2017-03-28
Technical Paper
2017-01-0790
Valentin Soloiu, Remi Gaubert, Martin Muinos, Jose Moncada, Thomas Beyerl, Gustavo Molina
A diesel common rail fuel injection system for an experimental research engine has been designed and developed through testing the hydraulic, electrical, mechanical subcomponents, and the controls strategies. This study presents the process taken based on the verification and validation model of design and development for a fuel injection system incorporating hardware-in-the-loop (HIL) testing prior to engine operation and engine testing. Software verification was completed through signal converting circuits to confirm precise injection timing and to test the system in a mean effective model to incorporate a PID speed controller along with consistent rail pressure. Initial operation of the common rail system integrated on the direct injected single-cylinder medium duty engine resulted in flexible combustion schemes with various injection timings and split patterns at a constant speed of 1500 RPM and 4.2 IMEP.
2017-03-28
Technical Paper
2017-01-0620
Chandrakant Parmar, Sethuramalingam Tyagarajan, Sashikant Tiwari, Ravindra Thonge, S Arun Paul
The engine compartment of passenger car application contain various source which radiates the produced heat and raises the temperature level of the compartment. The rise in compartment temperature increases the individual component body temperature. The rise in body temperature of critical components can endanger the life or functionality of the specific component or a system in which it operates. The aim of this paper is to strategise thermal protection of the rear mounted engine and it's components of a vehicle having radiator and cooling fan mounted in front. An additional ventilation fan with speed sensor is fitted alongside rear mounted engine and a unique monitoring technique framed in the EMS ECU to protect critical components like HT cables, alternators, ECU, wiring harness etc. from thermal damage. The EMS continuously monitors the engine speed, vehicle speed and the PWM signal of ventilation fan to ensure the intended operation of the ventilation fan.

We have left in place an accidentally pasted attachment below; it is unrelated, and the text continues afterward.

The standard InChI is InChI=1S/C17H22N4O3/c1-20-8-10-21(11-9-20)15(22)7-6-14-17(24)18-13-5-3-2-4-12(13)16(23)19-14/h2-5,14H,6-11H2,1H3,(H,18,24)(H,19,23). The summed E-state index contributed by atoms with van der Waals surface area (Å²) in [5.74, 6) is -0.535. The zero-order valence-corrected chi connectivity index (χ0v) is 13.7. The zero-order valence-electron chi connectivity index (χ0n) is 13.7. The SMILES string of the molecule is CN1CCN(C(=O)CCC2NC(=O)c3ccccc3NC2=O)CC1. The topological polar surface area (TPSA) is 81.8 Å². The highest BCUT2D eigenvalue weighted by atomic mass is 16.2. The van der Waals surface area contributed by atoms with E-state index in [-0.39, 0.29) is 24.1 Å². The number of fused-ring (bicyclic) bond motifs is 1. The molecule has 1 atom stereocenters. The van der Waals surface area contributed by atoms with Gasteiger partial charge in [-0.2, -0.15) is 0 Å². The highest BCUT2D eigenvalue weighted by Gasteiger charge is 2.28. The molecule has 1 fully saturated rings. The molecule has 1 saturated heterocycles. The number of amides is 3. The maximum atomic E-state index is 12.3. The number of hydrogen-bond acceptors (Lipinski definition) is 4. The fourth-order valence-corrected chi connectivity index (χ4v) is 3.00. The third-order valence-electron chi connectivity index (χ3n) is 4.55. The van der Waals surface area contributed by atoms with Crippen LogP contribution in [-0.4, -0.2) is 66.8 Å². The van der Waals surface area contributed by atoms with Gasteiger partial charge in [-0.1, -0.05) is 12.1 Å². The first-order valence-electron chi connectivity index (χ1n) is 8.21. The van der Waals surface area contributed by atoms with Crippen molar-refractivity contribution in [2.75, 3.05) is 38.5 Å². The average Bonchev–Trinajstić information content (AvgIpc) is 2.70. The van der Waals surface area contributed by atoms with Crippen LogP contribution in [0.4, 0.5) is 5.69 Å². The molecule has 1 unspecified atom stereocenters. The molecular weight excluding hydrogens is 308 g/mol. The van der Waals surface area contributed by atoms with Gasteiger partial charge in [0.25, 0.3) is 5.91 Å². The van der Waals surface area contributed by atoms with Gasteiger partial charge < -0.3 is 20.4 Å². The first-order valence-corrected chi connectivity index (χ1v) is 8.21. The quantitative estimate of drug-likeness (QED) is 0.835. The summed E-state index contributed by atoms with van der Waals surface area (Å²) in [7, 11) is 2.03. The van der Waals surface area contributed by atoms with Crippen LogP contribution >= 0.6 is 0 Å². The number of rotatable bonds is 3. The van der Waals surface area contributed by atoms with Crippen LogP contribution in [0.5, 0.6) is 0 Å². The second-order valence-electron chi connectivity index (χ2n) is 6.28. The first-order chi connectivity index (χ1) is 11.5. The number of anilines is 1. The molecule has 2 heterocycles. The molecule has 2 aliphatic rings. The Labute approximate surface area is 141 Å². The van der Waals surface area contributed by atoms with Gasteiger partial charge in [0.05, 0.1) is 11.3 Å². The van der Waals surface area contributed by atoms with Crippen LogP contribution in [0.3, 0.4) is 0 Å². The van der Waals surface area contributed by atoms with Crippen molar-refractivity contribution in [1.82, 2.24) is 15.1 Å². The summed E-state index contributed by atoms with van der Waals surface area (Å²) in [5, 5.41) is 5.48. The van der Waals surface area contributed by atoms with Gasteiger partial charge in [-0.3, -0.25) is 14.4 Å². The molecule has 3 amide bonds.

2017-03-28
Technical Paper
2017-01-0628
Rahul Fageria, Satvik Jain
Turbochargers have become an inevitable part of modern engines for their ability to improve an engine's efficiency and power output through forced induction using the exhaust gas energy which otherwise would have been wasted. And with their use, there is always some unwanted heat as a by-product. For that, turbo intercoolers are employed, they reduce the temperature of the forced air before reaching the engine and improve their volumetric efficiency by increasing intake air charge density through an isobaric cooling. The forced air produced by the turbocharger is routed through the intercooler where its temperature is reduced before reaching the engine. Intercoolers also eliminate the need for using the wasteful method of lowering intake charge temperature by the injection of excess fuel into the cylinders' air induction chambers, to cool the intake air charge, prior to its flowing into the cylinders.This has made modern heavy duty diesel vehicles far more efficient.